Saying a “deficiency in agency diversity” exists in police departments across Rhode Island, the NAACP Providence Branch has asked the National Association of Black Law Enforcement Officers to review the racial diversity and hiring practices of every police department in Rhode Island.
“It’s part of making sure police departments are reflective of the communities they serve,” said Jim Vincent, president of the NAACP Providence Chapter. “We’re going to learn the diversity make-up for every police department in Rhode Island, and where that diversity is in terms of hierarchy.”
The study will look at every municipal police department an the state police, said Vincent. It will be ready soon, said Charles P. Wilson of NABLEO.
“After a 3-month process of gathering and analyzing data, we anticipate releasing the formal study sometime next week.” he said in an email. “The training program, entitled ‘Identifying Barriers To Diversity in Law Enforcement-A Community Affair’ will be presented Friday, April 17, 2015 and will be sponsored by NABLEO, the Providence Branch NAACP, and the Roger Williams University School of Continuing Studies.”
A press release from the NAACP Providence Chapter said, “NABLEO will conduct both a survey of all law enforcement agencies to determine the number of minority officers employed, how recruiting information is published and disseminated, and the strength of outreach measures used to notify possible candidates, as well as a training program to be offered to both law enforcement and community members on enhanced methods for recruiting qualified candidates of color.”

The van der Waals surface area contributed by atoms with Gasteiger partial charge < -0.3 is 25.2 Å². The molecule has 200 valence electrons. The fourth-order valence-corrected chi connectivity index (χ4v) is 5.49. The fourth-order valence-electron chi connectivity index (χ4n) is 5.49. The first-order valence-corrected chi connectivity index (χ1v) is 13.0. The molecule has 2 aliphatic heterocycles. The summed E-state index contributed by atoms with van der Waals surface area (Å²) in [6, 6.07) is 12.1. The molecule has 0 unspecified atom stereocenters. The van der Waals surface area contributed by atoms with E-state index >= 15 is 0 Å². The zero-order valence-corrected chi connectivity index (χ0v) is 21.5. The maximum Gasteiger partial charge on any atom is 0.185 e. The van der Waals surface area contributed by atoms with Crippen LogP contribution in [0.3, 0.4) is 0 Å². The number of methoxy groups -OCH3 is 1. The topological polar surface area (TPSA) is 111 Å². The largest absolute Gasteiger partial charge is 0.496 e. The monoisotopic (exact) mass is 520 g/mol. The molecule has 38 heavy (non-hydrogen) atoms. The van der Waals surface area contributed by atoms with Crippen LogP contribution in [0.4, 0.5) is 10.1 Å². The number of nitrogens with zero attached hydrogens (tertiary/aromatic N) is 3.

In a subsequent interview, Vincent added, “We really don’t have a good feel for the number of African American and Latino and Asian police officers in Rhode Island.” Though, we already know Providence police doesn’t look like the Providence community.
In December, Alex Krogh-Grabbe reported that Providence police is among the least racially representative police department in the nation. He wrote, “the 444-officer Providence Police Department is 76.3 percent White, 11.7 percent Hispanic, 9.0 percent Black, 2.7 percent Asian or Pacific Islander, and 0.2 percent American Indian. According to the 2010 U.S. Census, the city as a whole is 37.8 percent White, 38.3 percent Hispanic, 16.1 percent Black, 6.5 percent Asian or Pacific Islander, and 1.4 percent American Indian.”
In a statement, Providence Public Safety Commissioner Steven Paré told him at the time, “Recruiting a diverse workforce is always a priority. We hired two recruit classes for the PFD and one recruit class for the PPD. It was one of the most diverse classes we’ve had in our history. Our goal is to mirror the community we serve. The challenge is to reach out to the available workforce in the region and recruit the best candidates.”